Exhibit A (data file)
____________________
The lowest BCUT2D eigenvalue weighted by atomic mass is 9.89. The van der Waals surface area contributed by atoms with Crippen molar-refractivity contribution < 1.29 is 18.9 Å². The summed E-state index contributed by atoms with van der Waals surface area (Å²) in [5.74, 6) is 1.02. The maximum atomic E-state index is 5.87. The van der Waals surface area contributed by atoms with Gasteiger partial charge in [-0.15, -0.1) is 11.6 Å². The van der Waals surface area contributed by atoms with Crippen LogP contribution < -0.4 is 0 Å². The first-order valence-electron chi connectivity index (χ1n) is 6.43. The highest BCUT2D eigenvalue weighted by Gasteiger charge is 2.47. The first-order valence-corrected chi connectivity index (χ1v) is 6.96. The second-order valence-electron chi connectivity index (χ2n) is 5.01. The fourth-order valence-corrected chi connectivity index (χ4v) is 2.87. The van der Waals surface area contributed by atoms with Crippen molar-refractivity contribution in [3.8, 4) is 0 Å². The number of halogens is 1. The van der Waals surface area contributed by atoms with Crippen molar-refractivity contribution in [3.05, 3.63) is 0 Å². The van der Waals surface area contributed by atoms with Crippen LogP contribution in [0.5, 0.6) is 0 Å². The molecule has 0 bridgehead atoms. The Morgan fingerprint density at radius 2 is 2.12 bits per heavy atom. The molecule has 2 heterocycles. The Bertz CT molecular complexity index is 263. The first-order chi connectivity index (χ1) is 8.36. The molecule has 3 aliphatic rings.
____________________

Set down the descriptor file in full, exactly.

The lowest BCUT2D eigenvalue weighted by atomic mass is 9.89. The van der Waals surface area contributed by atoms with Crippen molar-refractivity contribution < 1.29 is 18.9 Å². The summed E-state index contributed by atoms with van der Waals surface area (Å²) in [5.74, 6) is 1.02. The maximum atomic E-state index is 5.87. The van der Waals surface area contributed by atoms with Gasteiger partial charge in [-0.15, -0.1) is 11.6 Å². The van der Waals surface area contributed by atoms with Crippen LogP contribution < -0.4 is 0 Å². The first-order valence-electron chi connectivity index (χ1n) is 6.43. The highest BCUT2D eigenvalue weighted by Gasteiger charge is 2.47. The first-order valence-corrected chi connectivity index (χ1v) is 6.96. The second-order valence-electron chi connectivity index (χ2n) is 5.01. The fourth-order valence-corrected chi connectivity index (χ4v) is 2.87. The van der Waals surface area contributed by atoms with Crippen molar-refractivity contribution in [3.8, 4) is 0 Å². The number of halogens is 1. The van der Waals surface area contributed by atoms with Crippen molar-refractivity contribution in [3.05, 3.63) is 0 Å². The van der Waals surface area contributed by atoms with Crippen LogP contribution in [0.5, 0.6) is 0 Å². The molecule has 0 bridgehead atoms. The Morgan fingerprint density at radius 2 is 2.12 bits per heavy atom. The molecule has 2 heterocycles. The Bertz CT molecular complexity index is 263. The first-order chi connectivity index (χ1) is 8.36. The molecule has 3 aliphatic rings.